Team Building~
Fun ways to create motivating,cohesiveness and synergy within teams

After working long and arduous projects, employees may feel unfocused, overworked and emotionally drained.  Team builders are a great opportunity to re-energize and motivate them with fun and creative activities that will boost their morale all while fostering bonds among them.  Taking time to conduct team builders will result in employees feeling revitalized and their abilities to work in teams will be strengthened.  

Below are few ideas to get your team started.  Team builders can be made held in conjunction with potlucks bi or tri-monthly.  The key is to have fun!

1. Scavenger Hunt: This can be done as individuals or small teams. Hand out a list of items and answers that each team needs to find. The items and answers should all be work-related. Some should be easier than others, but make sure to have some tricky ones in there. Give a time limit for the teams to find as many answers as possible. Value: Everyone will be reminded of some important work policies and procedures. This type of learning will last a long time because of the excitement that is paired with it.

2. Get to Know Me!: Have members team up with someone they are not sitting next to in the meeting. Instruct each duo to take turns asking each other three questions: 1) name a moment in your work or personal life of which you are very proud, 2) name something that most people do not know about you, 3) interviewer's choice of any question. Then, have each person share with the larger group what they discovered about their partner. Value: The duo and group learn a lot more about each other.

3. Big Foot: Have everyone line up in a straight line. Then, blindfold everyone. Instruct them to re-organize themselves according to shoe size without stating their shoe size to each other. Value: The team will need to work together on communicating without saying their shoe size and without vision. Teamwork is a must to succeed at this one.

4. Spider Web:Have everyone sit across from one another; as close to a circle as possible. Holding a ball of twine, state something embarrassing about yourself and then, once the laughter dies down a little, hold onto the end of the twine and toss the ball across to the other side of the circle. Every person shares an embarrassing story and passes the twine across to someone else, while holding a connected piece. After everyone has gone, you will have a spider web connecting all of you. Value: Point out that you are all connected. Although you are different, you share similar experiences and emotions in your life. You are more alike than you are different.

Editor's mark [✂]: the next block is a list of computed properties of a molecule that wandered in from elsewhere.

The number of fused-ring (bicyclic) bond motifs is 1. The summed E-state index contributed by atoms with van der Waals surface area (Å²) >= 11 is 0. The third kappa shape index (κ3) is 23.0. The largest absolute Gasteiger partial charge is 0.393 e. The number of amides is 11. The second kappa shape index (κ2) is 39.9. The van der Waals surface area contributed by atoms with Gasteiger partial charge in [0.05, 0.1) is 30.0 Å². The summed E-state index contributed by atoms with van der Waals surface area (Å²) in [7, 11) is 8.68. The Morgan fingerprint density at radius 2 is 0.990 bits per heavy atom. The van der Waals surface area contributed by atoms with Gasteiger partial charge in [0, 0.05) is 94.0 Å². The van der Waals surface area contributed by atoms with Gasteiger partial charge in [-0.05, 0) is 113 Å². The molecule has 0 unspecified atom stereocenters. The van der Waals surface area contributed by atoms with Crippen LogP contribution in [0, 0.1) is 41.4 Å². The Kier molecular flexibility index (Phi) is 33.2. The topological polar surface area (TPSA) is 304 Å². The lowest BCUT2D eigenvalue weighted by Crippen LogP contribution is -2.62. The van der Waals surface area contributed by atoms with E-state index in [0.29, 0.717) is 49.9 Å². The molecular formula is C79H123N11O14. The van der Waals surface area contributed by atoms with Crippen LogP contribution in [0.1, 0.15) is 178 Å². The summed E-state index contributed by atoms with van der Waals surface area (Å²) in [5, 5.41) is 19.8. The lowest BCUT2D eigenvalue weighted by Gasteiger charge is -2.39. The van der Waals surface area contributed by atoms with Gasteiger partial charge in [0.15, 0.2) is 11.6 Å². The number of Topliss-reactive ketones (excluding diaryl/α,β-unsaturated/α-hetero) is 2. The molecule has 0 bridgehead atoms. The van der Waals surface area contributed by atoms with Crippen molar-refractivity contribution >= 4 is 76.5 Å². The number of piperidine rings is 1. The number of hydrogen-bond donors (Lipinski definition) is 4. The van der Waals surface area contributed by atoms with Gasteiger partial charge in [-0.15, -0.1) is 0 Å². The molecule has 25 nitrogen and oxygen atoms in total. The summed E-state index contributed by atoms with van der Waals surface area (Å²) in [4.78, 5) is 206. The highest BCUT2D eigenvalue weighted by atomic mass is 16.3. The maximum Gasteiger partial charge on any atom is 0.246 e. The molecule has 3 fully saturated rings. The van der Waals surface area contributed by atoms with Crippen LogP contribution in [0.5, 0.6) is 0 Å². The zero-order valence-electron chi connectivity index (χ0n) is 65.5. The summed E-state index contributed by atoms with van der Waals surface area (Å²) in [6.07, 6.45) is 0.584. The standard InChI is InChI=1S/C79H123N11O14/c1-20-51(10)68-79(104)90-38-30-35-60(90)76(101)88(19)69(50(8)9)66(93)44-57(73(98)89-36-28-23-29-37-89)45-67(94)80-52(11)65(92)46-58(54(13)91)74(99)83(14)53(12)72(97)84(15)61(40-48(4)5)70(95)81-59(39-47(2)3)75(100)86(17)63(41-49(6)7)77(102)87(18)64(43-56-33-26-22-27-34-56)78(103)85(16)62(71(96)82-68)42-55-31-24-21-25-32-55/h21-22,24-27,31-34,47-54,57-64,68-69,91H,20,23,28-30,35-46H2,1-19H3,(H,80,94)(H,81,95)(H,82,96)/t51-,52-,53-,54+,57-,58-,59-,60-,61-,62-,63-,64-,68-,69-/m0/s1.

5. Kid's Stuff: Using poster-board, markers, and your imagination, create a board game based on the work your organization conducts. Make cards that are chosen with job-based questions that must be answered in order to move forward. Dice can be used to determine how many spaces to move. If you are not up to the creative challenge, ask a couple of volunteers to design and facilitate the game. Value: Your team will have fun and be rewarded for knowing how to do their job correctly.

6. Someone You Admire: Have everyone share the name of someone they admire (current or historical figure). They also share why they believe this person is admirable. Value: Everyone will learn more about each other's values and what they believe is important. It will also bring people closer together when they realize they respect the same people.

7. See What I mean?: Have a volunteer hold a sheet you have created with different shapes drawn on it. With their back to the group, the volunteer describes the shapes on the paper; everyone else tries to draw the same design based on only the verbal instruction of the volunteer. Value: The group's pictures will not be exactly the same as the original and some will be really far off. Everyone will be reminded of the importance of communication. If you would like, try having a second person describe another sheet of paper with different shapes. Then, discuss the difference in the approach.

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